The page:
View Full Version : Fluoride in water
11th March 2008, 05:21 PM
On a recent trip to the dentist, we were given a fluoride gel to put on the kids teeth after they brushed to aide in cavity prevention. Anyway, I started doing research on fluoride and it has opened so many questions and debates!
My question is this, do you give your dog tap water that has the fluoride in it? I have been reading that it can cause all kinds of problems (bone brittleness, cancer, excema (don't think I spelled that right)) in humans AND SMALL DOGS. I also read that Fluoride has been banned in many of the European countries already but the good ol US is stubbornly hanging on to this archaic practice of fluoridating our public water.
We are getting our pup from the breeder in a few weeks and I want to start her out right. Not to mention the kids drinking it, but Isabella will be so little at first. I am now thinking of adding a filter to take out the fluoride. We already use filters to take out the chlorine from our drinking and bathing water.
Am I worrying too much here?:confused:
11th March 2008, 05:53 PM
I am also interested in this issue and is mineral water ok or better for dogs?
12th March 2008, 12:08 AM
This is a good question. We give Dottie bottled water on the recommendation of our breeder, but never really thought about the impact of flouridated water if we ever switched to tap. I think we will stick with what we are doing until I am convinced it is safe. Looking forward to some input also!
12th March 2008, 03:21 AM
From what I understand, the problem with fluoride is that it stays in our systems. Our body (especially small children and animals) tissue retains it. Appearantly the CDC just issued a warning to mothers not to use fluoridated water to mix formula. So I'm thinking Isabella will be smaller than a newborn so it can't be good for her. FYI - From what I've read on the internet, if a company wants to dispose of fluoride (it's a byproduct of fertilizer production) it has to be labeled as TOXIC WASTE and disposed of as such!!:eek: Yikes! I'm going to the health food store tomorrow to see what else I can find out.
12th March 2008, 05:34 AM
I give the dogs what I have been drinking myself for decades: tap water. With flouride.
Have you gone and read why the CDC issued this caution? It actually has nothing at all to do with the retention of fluoride in body tissues. It has to do with some mild discolouration of the teeth that might be caused by the use of fluoride in a minority of children. The main concern is for infants fed nothing BUT formula mixed with water. From the CDC website:
Background: Infant Formula and the Risk for Enamel Fluorosis
The proper amount of fluoride from infancy through old age helps prevent and control tooth decay. In a minority of children, fluoride exposure during the ages when teeth are forming (from birth through age 8 ) also can result in a range of changes within the outer surface of the tooth called enamel fluorosis. Recent evidence suggests that mixing powdered or liquid infant formula concentrate with fluoridated water on a regular basis may increase the chance of a child developing the faint white markings of very mild or mild enamel fluorosis. This occurs on baby and permanent teeth while they are forming under the gums. Once the teeth come into the mouth, they are no longer able to develop this condition. Typically, very mild or mild fluorosis is barely noticeable, if noticed at all. Studies have not shown that teeth are likely to develop more esthetically noticeable forms of fluorosis, even with regular mixing of formula with fluoridated water.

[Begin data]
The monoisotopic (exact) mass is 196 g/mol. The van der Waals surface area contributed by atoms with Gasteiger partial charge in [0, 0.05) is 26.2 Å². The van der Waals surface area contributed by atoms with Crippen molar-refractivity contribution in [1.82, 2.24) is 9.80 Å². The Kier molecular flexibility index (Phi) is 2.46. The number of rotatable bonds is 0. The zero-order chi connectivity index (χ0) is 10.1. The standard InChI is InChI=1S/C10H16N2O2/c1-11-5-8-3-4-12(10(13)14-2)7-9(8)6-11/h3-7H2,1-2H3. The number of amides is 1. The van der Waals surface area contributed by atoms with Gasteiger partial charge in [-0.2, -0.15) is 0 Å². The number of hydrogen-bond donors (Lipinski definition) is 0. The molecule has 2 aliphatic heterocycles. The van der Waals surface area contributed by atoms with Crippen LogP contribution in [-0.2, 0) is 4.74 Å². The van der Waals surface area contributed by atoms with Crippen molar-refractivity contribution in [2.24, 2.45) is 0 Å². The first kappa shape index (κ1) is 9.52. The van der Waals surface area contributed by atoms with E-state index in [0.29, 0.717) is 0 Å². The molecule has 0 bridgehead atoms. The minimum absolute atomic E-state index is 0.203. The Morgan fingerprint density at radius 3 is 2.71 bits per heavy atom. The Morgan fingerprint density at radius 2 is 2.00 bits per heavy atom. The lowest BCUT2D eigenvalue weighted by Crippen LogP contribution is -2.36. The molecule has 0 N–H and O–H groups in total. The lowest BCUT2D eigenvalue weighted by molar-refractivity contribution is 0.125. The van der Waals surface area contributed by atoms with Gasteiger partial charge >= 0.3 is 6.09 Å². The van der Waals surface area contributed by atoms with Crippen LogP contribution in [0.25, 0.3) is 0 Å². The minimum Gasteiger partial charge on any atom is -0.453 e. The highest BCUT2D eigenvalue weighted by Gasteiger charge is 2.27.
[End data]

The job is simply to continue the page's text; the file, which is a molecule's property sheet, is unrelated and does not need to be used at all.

In children younger than 8 years of age, combined fluoride exposure from all sources—water, food, toothpaste, mouth rinse, or other products—contributes to enamel fluorosis. Currently one-third (33%) of children aged 12 to 15 years in the United States have very mild to mild forms of this condition. It is important to understand that some fluoride exposure to developing teeth also plays a long-term role in preventing tooth decay. Parents and health providers should weigh the balance between a child’s risk for very mild or mild enamel fluorosis and the benefit of fluoride for preventing tooth decay and the need for dental fillings.
So basically the CDC is warning about *an aesthetic issue* not a health risk. It is really important to go to the source and find out what is being said on any type of health warning. There are people who think that flouridated water is a health issue. There's very little evidence to support this in my opinion, from reading the medical research out there, but for those interested, there's lots of info out there on the topic. But 1) it has nothing to do with this CDC caution and 2) given the type of stuff anyone can say on the internet, it is wise to actually go read both sides and not rely on whatever anyone ever says on an internet discussion board, this one included. :thmbsup: And it is incorrect that Europe no longer uses flouride. On the contrary, MOST European countries use fluoridation. Many of those which discontinued (4 countries, that I can find) did so in 1971. Some countries or regions these days do not use it because almost all toothpastes contain it anyway. Also many water systems naturally contain fluouride and therefore many water schemes may choose therefore not to add it as it isn't needed. Often it occurs in far higher quantities *naturally* than in the levels added to water by municipal water schemes.